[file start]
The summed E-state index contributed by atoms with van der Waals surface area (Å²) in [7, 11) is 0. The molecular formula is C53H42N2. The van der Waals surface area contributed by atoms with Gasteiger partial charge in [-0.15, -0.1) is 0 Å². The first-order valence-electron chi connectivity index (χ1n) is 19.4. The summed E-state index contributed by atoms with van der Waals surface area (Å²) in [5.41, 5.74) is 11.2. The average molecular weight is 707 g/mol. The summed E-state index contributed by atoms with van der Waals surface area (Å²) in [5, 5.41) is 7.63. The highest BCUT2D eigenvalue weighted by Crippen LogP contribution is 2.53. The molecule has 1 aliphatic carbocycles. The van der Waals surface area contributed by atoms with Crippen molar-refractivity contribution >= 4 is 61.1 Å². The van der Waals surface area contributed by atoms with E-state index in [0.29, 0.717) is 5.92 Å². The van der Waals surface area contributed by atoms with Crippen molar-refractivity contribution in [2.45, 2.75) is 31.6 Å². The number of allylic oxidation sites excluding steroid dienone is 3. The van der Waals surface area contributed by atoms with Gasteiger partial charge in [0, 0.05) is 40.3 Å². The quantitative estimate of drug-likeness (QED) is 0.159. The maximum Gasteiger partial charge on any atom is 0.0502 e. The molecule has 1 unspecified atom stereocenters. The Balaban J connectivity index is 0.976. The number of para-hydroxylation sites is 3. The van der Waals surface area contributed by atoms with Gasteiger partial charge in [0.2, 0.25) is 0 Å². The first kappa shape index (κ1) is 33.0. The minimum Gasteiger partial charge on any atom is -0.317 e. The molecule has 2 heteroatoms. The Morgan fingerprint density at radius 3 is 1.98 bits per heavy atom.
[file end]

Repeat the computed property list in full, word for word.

The summed E-state index contributed by atoms with van der Waals surface area (Å²) in [7, 11) is 0. The molecular formula is C53H42N2. The van der Waals surface area contributed by atoms with Gasteiger partial charge in [-0.15, -0.1) is 0 Å². The first-order valence-electron chi connectivity index (χ1n) is 19.4. The summed E-state index contributed by atoms with van der Waals surface area (Å²) in [5.41, 5.74) is 11.2. The average molecular weight is 707 g/mol. The summed E-state index contributed by atoms with van der Waals surface area (Å²) in [5, 5.41) is 7.63. The highest BCUT2D eigenvalue weighted by Crippen LogP contribution is 2.53. The molecule has 1 aliphatic carbocycles. The van der Waals surface area contributed by atoms with Crippen molar-refractivity contribution >= 4 is 61.1 Å². The van der Waals surface area contributed by atoms with E-state index in [0.29, 0.717) is 5.92 Å². The van der Waals surface area contributed by atoms with Crippen molar-refractivity contribution in [2.45, 2.75) is 31.6 Å². The number of allylic oxidation sites excluding steroid dienone is 3. The van der Waals surface area contributed by atoms with Gasteiger partial charge in [0, 0.05) is 40.3 Å². The quantitative estimate of drug-likeness (QED) is 0.159. The maximum Gasteiger partial charge on any atom is 0.0502 e. The molecule has 1 unspecified atom stereocenters. The Balaban J connectivity index is 0.976. The number of para-hydroxylation sites is 3. The van der Waals surface area contributed by atoms with Gasteiger partial charge in [0.2, 0.25) is 0 Å². The first kappa shape index (κ1) is 33.0. The minimum Gasteiger partial charge on any atom is -0.317 e. The molecule has 2 heteroatoms. The Morgan fingerprint density at radius 3 is 1.98 bits per heavy atom.